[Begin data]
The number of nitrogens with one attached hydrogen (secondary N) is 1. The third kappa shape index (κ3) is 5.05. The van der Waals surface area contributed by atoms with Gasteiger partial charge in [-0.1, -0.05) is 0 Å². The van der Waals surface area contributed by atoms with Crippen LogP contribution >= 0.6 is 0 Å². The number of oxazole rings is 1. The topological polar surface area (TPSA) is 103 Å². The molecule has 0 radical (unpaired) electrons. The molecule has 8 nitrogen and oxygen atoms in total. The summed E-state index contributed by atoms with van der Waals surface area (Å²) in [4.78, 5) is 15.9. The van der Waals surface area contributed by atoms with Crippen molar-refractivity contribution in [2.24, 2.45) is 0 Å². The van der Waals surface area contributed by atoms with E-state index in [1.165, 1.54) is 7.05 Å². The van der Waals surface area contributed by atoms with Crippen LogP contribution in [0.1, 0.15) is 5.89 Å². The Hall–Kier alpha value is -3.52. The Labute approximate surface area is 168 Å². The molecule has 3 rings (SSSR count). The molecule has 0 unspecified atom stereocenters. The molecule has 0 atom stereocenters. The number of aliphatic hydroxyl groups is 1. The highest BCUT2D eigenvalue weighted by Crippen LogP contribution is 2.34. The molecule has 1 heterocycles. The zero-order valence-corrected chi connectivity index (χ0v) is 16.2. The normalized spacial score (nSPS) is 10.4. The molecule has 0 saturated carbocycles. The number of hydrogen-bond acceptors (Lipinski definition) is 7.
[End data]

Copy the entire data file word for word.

The number of nitrogens with one attached hydrogen (secondary N) is 1. The third kappa shape index (κ3) is 5.05. The van der Waals surface area contributed by atoms with Gasteiger partial charge in [-0.1, -0.05) is 0 Å². The van der Waals surface area contributed by atoms with Crippen LogP contribution >= 0.6 is 0 Å². The number of oxazole rings is 1. The topological polar surface area (TPSA) is 103 Å². The molecule has 0 radical (unpaired) electrons. The molecule has 8 nitrogen and oxygen atoms in total. The summed E-state index contributed by atoms with van der Waals surface area (Å²) in [4.78, 5) is 15.9. The van der Waals surface area contributed by atoms with Crippen molar-refractivity contribution in [2.24, 2.45) is 0 Å². The van der Waals surface area contributed by atoms with E-state index in [1.165, 1.54) is 7.05 Å². The van der Waals surface area contributed by atoms with Crippen LogP contribution in [0.1, 0.15) is 5.89 Å². The Hall–Kier alpha value is -3.52. The Labute approximate surface area is 168 Å². The molecule has 3 rings (SSSR count). The molecule has 0 unspecified atom stereocenters. The molecule has 0 atom stereocenters. The number of aliphatic hydroxyl groups is 1. The highest BCUT2D eigenvalue weighted by Crippen LogP contribution is 2.34. The molecule has 1 heterocycles. The zero-order valence-corrected chi connectivity index (χ0v) is 16.2. The normalized spacial score (nSPS) is 10.4. The molecule has 0 saturated carbocycles. The number of hydrogen-bond acceptors (Lipinski definition) is 7.